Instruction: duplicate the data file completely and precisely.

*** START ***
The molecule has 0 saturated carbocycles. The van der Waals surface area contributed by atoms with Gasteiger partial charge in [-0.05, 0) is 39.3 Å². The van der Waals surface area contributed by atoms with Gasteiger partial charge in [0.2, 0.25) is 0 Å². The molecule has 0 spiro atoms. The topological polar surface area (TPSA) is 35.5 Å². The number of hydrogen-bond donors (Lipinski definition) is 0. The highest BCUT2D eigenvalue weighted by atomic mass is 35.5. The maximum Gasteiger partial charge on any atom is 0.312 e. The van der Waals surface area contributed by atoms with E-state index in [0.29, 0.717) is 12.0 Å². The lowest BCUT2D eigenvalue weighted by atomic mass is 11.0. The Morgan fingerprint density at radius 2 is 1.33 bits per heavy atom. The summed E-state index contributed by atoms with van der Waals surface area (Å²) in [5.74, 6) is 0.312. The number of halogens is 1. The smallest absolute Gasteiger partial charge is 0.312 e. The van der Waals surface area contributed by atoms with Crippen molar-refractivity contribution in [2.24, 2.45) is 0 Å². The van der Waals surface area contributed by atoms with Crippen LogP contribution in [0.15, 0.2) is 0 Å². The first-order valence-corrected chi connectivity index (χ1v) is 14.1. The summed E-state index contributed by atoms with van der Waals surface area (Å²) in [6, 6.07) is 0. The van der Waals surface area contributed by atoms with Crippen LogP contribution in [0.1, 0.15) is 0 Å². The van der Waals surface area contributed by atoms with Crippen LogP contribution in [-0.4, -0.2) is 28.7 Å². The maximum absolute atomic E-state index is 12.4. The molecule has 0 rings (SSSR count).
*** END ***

The molecule has 0 saturated carbocycles. The van der Waals surface area contributed by atoms with Gasteiger partial charge in [-0.05, 0) is 39.3 Å². The van der Waals surface area contributed by atoms with Gasteiger partial charge in [0.2, 0.25) is 0 Å². The molecule has 0 spiro atoms. The topological polar surface area (TPSA) is 35.5 Å². The number of hydrogen-bond donors (Lipinski definition) is 0. The highest BCUT2D eigenvalue weighted by atomic mass is 35.5. The maximum Gasteiger partial charge on any atom is 0.312 e. The van der Waals surface area contributed by atoms with E-state index in [0.29, 0.717) is 12.0 Å². The lowest BCUT2D eigenvalue weighted by atomic mass is 11.0. The Morgan fingerprint density at radius 2 is 1.33 bits per heavy atom. The summed E-state index contributed by atoms with van der Waals surface area (Å²) in [5.74, 6) is 0.312. The number of halogens is 1. The smallest absolute Gasteiger partial charge is 0.312 e. The van der Waals surface area contributed by atoms with Crippen molar-refractivity contribution in [2.24, 2.45) is 0 Å². The van der Waals surface area contributed by atoms with Crippen LogP contribution in [0.15, 0.2) is 0 Å². The first-order valence-corrected chi connectivity index (χ1v) is 14.1. The summed E-state index contributed by atoms with van der Waals surface area (Å²) in [6, 6.07) is 0. The van der Waals surface area contributed by atoms with Crippen LogP contribution in [0.1, 0.15) is 0 Å². The van der Waals surface area contributed by atoms with Crippen LogP contribution in [-0.4, -0.2) is 28.7 Å². The maximum absolute atomic E-state index is 12.4. The molecule has 0 rings (SSSR count).